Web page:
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September 18, 2019 | 5 minute read

Under the Microscope: Dr. Andrew Dannenberg on “The Walking Wounded”


Normal BMI

Too much friggin’ trunk fat…

That’s my personal profile these days—one that qualifies me for “The Walking Wounded,” the large cohort of women that Dr. Andrew Dannenberg, Weill Cornell Medicine Professor of Medicine and Associate Director of Cancer Prevention at its Meyer Cancer Center, is worried about.

YouTube video

We may be walking around with a “hidden wound” that puts us at risk of cancer and cardiovascular disease: inflammation. “You can see it under the microscope,” he says. Cancer is often described as a wound that does not heal. Focusing solely on BMI may be giving us women a false sense of security when we might otherwise be trying to heal the wound, says Dannenberg, echoing the sentiments of many experts at AICR’s 2019 research conference on obesity and cancer.

Dannenberg and his colleagues recently published two studies analyzing data from the Women’s Health Initiative on postmenopausal women– one looking at breast cancer risk, another at cardiovascular disease.

Ask the Researcher:

Q: Tell us about your research on breast cancer in these women.

A: We looked at data from more than 3400 postmenopausal women and found that those who had a normal BMI– 25 or less– but who also had excess trunk fat, as defined by a scan called Dexa, had about a doubling in risk of estrogen receptor-positive breast cancer, the most common type of breast cancer.

Our study was the first to demonstrate that this condition—we also call it ‘MONW,’ metabolically-obese normal-weight, or ‘Skinny Fat’—is associated with an increased risk of breast cancer.

Q: What do you mean by “metabolically-obese”?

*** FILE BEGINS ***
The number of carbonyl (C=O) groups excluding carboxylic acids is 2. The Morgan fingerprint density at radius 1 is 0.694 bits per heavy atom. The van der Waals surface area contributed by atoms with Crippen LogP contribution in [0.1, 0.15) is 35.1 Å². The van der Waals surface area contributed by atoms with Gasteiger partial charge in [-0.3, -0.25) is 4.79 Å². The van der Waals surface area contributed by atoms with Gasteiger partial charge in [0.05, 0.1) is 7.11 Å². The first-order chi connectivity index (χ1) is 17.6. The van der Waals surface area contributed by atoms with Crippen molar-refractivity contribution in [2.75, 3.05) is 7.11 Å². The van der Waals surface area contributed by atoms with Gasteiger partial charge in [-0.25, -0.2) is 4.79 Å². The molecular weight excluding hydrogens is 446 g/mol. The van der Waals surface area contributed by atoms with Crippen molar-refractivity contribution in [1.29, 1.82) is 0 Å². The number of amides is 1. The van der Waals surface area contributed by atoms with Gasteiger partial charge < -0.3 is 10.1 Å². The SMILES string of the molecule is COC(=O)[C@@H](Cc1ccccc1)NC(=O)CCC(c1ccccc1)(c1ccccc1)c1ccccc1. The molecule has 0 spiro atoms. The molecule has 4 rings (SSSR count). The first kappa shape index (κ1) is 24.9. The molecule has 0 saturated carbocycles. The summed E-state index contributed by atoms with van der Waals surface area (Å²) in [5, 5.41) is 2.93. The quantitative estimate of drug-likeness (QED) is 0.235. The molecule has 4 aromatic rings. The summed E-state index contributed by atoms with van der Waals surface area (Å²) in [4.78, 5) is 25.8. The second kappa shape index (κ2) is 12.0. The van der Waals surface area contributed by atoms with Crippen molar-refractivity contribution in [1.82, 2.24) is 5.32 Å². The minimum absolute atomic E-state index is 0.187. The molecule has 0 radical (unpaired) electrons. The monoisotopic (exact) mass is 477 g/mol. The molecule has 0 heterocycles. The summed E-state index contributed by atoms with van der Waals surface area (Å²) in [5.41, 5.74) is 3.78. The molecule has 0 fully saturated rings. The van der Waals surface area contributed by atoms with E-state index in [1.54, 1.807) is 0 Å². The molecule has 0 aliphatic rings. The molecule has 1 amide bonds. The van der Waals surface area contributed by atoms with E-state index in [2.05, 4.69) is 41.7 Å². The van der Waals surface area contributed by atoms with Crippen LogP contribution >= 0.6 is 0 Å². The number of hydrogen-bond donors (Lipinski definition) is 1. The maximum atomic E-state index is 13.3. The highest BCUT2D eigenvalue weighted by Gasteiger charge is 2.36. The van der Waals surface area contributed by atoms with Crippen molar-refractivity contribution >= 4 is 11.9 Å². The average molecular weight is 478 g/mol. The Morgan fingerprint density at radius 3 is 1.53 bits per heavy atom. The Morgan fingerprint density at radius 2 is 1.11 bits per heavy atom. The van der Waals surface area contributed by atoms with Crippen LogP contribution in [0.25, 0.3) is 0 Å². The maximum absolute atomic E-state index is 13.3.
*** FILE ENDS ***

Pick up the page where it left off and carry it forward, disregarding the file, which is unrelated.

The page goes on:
A: A variety of changes occurred within the blood of these women who had excess trunk fat but normal BMIs. For example, they had elevated inflammatory markers such as C-Reactive Protein and Interleukin-6, and they had higher than normal levels of insulin and leptin, which is evidence of abnormal metabolism. Based on their blood parameters, they looked like they’re metabolically obese.

Q: And what did you see under the microscope?

A: In an earlier study of normal BMI women, we saw inflammatory changes in the breast tissue of some women. Fat becomes inflamed. In the women who had inflamed breast fat, the fat cells were enlarged; they become sick or die and then blood cells called macrophages, which have the job of clearing the dead or injured fat cells, envelop the fat cells. We use the term ‘crown-like structure’ because the macrophages decorate the dead or dying adipocyte with a crown-like appearance.

Q: And you found similar results regarding cardiovascular disease in these women?

A: When we did the study on breast cancer, we noticed that some of the biomarkers for risk of cardiovascular disease were abnormal so that raised the possibility that the same women might be at increased risk of cardiovascular disease. The study we did– published recently in the European Heart Journal– demonstrated that postmenopausal women with normal BMIs who had excess trunk fat were at increased risk for cardiovascular disease.